Edge effects on components of diversity and above-ground biomass in a tropical rainforest.

Published online
02 May 2018
Content type
Journal article
Journal title
Journal of Applied Ecology

Razafindratsima, O. H. & Brown, K. A. & Carvalho, F. & Johnson, S. E. & Wright, P. C. & Dunham, A. E.
Contact email(s)

Publication language
Madagascar & Africa South of Sahara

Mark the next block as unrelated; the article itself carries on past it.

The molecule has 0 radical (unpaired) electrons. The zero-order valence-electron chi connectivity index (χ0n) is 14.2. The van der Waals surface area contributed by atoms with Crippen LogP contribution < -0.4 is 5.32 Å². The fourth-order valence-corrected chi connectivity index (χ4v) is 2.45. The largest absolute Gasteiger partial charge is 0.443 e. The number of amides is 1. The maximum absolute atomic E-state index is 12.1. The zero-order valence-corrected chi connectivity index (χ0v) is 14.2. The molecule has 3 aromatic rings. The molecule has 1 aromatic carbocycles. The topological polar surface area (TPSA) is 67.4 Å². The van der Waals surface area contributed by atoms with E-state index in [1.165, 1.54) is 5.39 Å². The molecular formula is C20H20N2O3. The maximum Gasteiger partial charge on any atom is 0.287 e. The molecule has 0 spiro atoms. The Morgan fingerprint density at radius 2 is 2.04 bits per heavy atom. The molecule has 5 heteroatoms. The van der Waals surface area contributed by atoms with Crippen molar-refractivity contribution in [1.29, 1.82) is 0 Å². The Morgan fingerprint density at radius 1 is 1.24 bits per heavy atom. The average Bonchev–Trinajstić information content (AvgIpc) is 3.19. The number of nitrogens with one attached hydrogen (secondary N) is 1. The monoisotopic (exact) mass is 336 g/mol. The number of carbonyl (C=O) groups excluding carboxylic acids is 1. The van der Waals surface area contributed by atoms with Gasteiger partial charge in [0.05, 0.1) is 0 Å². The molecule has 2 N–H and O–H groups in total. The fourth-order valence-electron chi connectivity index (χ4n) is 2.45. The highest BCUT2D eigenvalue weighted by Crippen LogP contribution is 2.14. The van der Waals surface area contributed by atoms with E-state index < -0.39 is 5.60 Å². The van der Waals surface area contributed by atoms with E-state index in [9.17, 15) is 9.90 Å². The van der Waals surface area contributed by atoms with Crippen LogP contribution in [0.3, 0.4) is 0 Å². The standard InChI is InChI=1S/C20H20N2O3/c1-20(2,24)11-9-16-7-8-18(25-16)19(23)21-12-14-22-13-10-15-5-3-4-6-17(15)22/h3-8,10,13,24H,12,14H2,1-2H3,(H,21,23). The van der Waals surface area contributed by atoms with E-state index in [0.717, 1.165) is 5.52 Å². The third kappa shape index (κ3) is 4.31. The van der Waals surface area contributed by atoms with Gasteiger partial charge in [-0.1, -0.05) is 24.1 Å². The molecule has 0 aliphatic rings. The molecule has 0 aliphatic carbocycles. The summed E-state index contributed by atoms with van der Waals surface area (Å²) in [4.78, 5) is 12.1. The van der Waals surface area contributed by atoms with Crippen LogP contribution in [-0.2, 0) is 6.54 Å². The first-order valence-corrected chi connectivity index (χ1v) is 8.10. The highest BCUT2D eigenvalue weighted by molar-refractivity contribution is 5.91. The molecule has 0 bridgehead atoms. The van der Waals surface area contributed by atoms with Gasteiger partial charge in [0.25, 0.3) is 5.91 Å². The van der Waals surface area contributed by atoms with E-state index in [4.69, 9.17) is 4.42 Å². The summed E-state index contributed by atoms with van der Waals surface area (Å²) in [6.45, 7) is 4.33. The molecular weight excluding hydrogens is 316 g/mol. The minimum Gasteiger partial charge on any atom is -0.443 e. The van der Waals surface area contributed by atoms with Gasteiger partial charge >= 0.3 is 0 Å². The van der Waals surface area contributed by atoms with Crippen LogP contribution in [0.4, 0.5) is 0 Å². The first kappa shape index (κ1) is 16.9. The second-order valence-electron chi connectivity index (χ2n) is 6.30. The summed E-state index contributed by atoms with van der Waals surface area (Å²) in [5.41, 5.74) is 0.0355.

Edge effects are among the most significant consequences of forest fragmentation. Therefore, understanding the impacts of edge creation on biodiversity is crucial for forest management and biological conservation. In this study, we used trait-based and phylogenetic approaches to examine the effects of fragmentation on components of diversity and above-ground biomass of rainforest tree communities in Madagascar in forest edge vs. interior habitats. Tree communities in forest edges showed lower phylogenetic diversity relative to those in interior habitats, suggesting that some clades may be more vulnerable to environmental filtering than others. Functional diversity was also significantly lower on the edge for productivity traits, but not for dispersal traits. Tree communities in the forest edge showed higher divergence of dispersal traits and lower divergence in productivity traits than expected, while functional diversity in interior forest did not differ from random expectations. This suggests that separate mechanisms affect productivity traits vs. dispersal traits in edge habitats. There was no significant difference in above-ground biomass between edge and interior habitats, suggesting that edge effects have not yet negatively influenced the forest's potential for carbon storage. However, these changes may not have occurred yet, given the slow turnover of tree communities. Synthesis and applications. Our results highlight the role of edge effects in the erosion of functional and phylogenetic diversity of highly diverse tree communities. While above-ground biomass did not appear to be affected by forest edge in our study, we suggest long-term monitoring of forests for potential changes in ecosystem functioning. These findings also indicate the need to reduce edge creation and buffer existing edges for holistic biodiversity conservation.

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